How would you like to build your network so dramatically over the course of the next year that you become friends with some of the world’s most successful authors and entrepreneurs? That’s what Charlie Hoehn, who started out as an unemployed 20-something, figured out how to do when he graduated into the recession of 2008. His counterintuitive secret? Working for free – which led him to countless job offers, freelance work, new friendships, and writing his own books, including Play It Away: A Workaholic’s Cure for Anxiety.
As the economy improves, employees — who may have felt lucky in the past just to have a job — might start looking around to see if better opportunities present themselves. Losing a key staffer can be expensive for a middle market company; studies show it can cost anywhere from tens of thousands of dollars (at the low end) to 1.5–2 times the employee’s annual salary.
If you’re planning to hire someone, or go on a date with them, or even just want to find out more about who they are, it’s likely that your first move is to Google them. That’s why it’s so critical to take control of our online reputations: “It affects everyone, from you getting employment at a corporation to getting a potential contract…to your personal life,” says Neil Patel, the co-founder of KISSmetrics and Crazy Egg. Here are the tips he shared about how to create a positive online reputation – and deal with problematic Google results – when I interviewed him for a new Smith College Executive Education online course, “Take Control of Your Online Reputation.”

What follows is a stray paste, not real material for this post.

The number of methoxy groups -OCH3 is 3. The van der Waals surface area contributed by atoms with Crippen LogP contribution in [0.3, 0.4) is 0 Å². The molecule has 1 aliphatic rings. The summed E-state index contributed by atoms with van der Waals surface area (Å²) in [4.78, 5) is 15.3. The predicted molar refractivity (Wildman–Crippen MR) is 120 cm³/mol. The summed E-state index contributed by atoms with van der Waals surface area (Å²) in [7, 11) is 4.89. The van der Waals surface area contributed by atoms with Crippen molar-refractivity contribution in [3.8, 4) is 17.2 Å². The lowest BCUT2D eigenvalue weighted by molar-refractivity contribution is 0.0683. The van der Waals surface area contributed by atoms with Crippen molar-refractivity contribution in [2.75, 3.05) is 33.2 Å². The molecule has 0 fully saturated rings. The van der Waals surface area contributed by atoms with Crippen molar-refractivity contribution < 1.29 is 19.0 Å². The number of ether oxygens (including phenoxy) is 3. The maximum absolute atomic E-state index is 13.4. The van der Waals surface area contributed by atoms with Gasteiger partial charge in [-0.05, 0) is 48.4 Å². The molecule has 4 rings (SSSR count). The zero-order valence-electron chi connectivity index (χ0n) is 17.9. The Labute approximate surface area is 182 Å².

[Read more at Forbes]
What if you could get an honest view of how others really see you? In my book Reinventing You, I lay out a three-step process to reinventing yourself professionally.
It’s important to create a proactive vision for the future and determine what you want to be known for. And it’s essential to “live out your brand” by aligning your words with your actions, and making sure that every aspect of your life – from who you associate with to how you dress – is in sync. But before any of that, you first have to understand how you’re currently perceived by others. We all have a personal brand; it’s what other people say about you when you leave the room. If you don’t know what yours is, it’s impossible to know what path to take or how best to get started on your reinvention.
[Read more at Forbes]
We all know personal branding is critical for entrepreneurs. If someone is going to buy from you, they need to understand who you are, what you stand for and the value you bring. But too many entrepreneurs fall short, either ignoring their personal brand (“my work speaks for itself”) or muffing the execution.
I’ve spent several years studying best practices in personal branding, interviewing dozens of professionals for my book Reinventing You. Here are the top three ways I’ve seen entrepreneurs fail at personal branding — and how you can avoid those mistakes.
[Read more at Entrepreneur]